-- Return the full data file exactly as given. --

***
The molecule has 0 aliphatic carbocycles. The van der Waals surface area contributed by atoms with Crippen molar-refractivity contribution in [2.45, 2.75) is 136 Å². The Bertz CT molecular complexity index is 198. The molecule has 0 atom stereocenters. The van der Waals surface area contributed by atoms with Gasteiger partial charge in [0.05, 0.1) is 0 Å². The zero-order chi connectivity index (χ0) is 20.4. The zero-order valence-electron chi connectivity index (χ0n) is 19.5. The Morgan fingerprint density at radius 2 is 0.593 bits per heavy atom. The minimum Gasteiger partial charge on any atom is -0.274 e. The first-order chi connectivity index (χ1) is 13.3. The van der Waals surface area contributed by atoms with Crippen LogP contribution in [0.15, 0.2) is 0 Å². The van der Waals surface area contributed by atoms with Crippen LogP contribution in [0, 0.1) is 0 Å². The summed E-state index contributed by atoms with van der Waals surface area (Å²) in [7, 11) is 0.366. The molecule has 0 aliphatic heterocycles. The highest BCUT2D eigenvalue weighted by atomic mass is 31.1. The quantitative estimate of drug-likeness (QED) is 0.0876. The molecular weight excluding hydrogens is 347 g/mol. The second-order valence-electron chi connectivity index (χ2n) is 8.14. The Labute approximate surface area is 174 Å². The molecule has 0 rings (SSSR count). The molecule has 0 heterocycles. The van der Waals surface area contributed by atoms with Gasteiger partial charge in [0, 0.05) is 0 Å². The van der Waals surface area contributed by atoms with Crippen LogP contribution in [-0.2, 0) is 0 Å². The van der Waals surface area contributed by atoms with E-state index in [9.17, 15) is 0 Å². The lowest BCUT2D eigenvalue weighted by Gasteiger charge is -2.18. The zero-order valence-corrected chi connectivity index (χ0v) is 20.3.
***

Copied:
The molecule has 0 aliphatic carbocycles. The van der Waals surface area contributed by atoms with Crippen molar-refractivity contribution in [2.45, 2.75) is 136 Å². The Bertz CT molecular complexity index is 198. The molecule has 0 atom stereocenters. The van der Waals surface area contributed by atoms with Gasteiger partial charge in [0.05, 0.1) is 0 Å². The zero-order chi connectivity index (χ0) is 20.4. The zero-order valence-electron chi connectivity index (χ0n) is 19.5. The Morgan fingerprint density at radius 2 is 0.593 bits per heavy atom. The minimum Gasteiger partial charge on any atom is -0.274 e. The first-order chi connectivity index (χ1) is 13.3. The van der Waals surface area contributed by atoms with Crippen LogP contribution in [0.15, 0.2) is 0 Å². The van der Waals surface area contributed by atoms with Crippen LogP contribution in [0, 0.1) is 0 Å². The summed E-state index contributed by atoms with van der Waals surface area (Å²) in [7, 11) is 0.366. The molecule has 0 aliphatic heterocycles. The highest BCUT2D eigenvalue weighted by atomic mass is 31.1. The quantitative estimate of drug-likeness (QED) is 0.0876. The molecular weight excluding hydrogens is 347 g/mol. The second-order valence-electron chi connectivity index (χ2n) is 8.14. The Labute approximate surface area is 174 Å². The molecule has 0 rings (SSSR count). The molecule has 0 heterocycles. The van der Waals surface area contributed by atoms with Gasteiger partial charge in [0, 0.05) is 0 Å². The van der Waals surface area contributed by atoms with Crippen LogP contribution in [-0.2, 0) is 0 Å². The van der Waals surface area contributed by atoms with E-state index in [9.17, 15) is 0 Å². The lowest BCUT2D eigenvalue weighted by Gasteiger charge is -2.18. The zero-order valence-corrected chi connectivity index (χ0v) is 20.3.